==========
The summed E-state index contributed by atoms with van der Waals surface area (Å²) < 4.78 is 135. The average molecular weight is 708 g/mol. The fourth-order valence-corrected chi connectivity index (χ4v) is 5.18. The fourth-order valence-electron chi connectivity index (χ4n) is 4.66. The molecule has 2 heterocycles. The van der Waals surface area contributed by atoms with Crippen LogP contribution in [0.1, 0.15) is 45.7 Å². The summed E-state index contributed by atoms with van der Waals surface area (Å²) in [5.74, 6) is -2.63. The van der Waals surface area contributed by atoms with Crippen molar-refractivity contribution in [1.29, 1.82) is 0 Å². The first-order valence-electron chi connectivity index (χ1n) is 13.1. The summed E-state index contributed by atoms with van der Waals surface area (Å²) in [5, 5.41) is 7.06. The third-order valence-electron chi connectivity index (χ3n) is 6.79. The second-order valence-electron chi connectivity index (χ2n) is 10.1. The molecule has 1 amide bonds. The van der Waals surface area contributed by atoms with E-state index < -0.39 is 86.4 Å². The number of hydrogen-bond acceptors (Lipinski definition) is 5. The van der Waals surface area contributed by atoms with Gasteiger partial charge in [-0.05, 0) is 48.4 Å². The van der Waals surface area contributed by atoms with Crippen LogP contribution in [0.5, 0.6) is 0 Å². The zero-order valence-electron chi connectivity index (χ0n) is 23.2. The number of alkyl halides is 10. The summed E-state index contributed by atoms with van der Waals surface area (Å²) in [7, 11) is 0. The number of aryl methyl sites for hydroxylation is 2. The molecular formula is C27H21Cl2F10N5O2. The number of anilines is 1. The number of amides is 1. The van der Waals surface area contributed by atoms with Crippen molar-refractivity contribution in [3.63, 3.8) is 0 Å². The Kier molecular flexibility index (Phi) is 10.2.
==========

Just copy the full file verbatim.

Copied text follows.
The summed E-state index contributed by atoms with van der Waals surface area (Å²) < 4.78 is 135. The average molecular weight is 708 g/mol. The fourth-order valence-corrected chi connectivity index (χ4v) is 5.18. The fourth-order valence-electron chi connectivity index (χ4n) is 4.66. The molecule has 2 heterocycles. The van der Waals surface area contributed by atoms with Crippen LogP contribution in [0.1, 0.15) is 45.7 Å². The summed E-state index contributed by atoms with van der Waals surface area (Å²) in [5.74, 6) is -2.63. The van der Waals surface area contributed by atoms with Crippen molar-refractivity contribution in [1.29, 1.82) is 0 Å². The first-order valence-electron chi connectivity index (χ1n) is 13.1. The summed E-state index contributed by atoms with van der Waals surface area (Å²) in [5, 5.41) is 7.06. The third-order valence-electron chi connectivity index (χ3n) is 6.79. The second-order valence-electron chi connectivity index (χ2n) is 10.1. The molecule has 1 amide bonds. The van der Waals surface area contributed by atoms with E-state index < -0.39 is 86.4 Å². The number of hydrogen-bond acceptors (Lipinski definition) is 5. The van der Waals surface area contributed by atoms with Gasteiger partial charge in [-0.05, 0) is 48.4 Å². The van der Waals surface area contributed by atoms with Crippen LogP contribution in [0.5, 0.6) is 0 Å². The zero-order valence-electron chi connectivity index (χ0n) is 23.2. The number of alkyl halides is 10. The summed E-state index contributed by atoms with van der Waals surface area (Å²) in [7, 11) is 0. The number of aryl methyl sites for hydroxylation is 2. The molecular formula is C27H21Cl2F10N5O2. The number of anilines is 1. The number of amides is 1. The van der Waals surface area contributed by atoms with Crippen molar-refractivity contribution in [3.63, 3.8) is 0 Å². The Kier molecular flexibility index (Phi) is 10.2.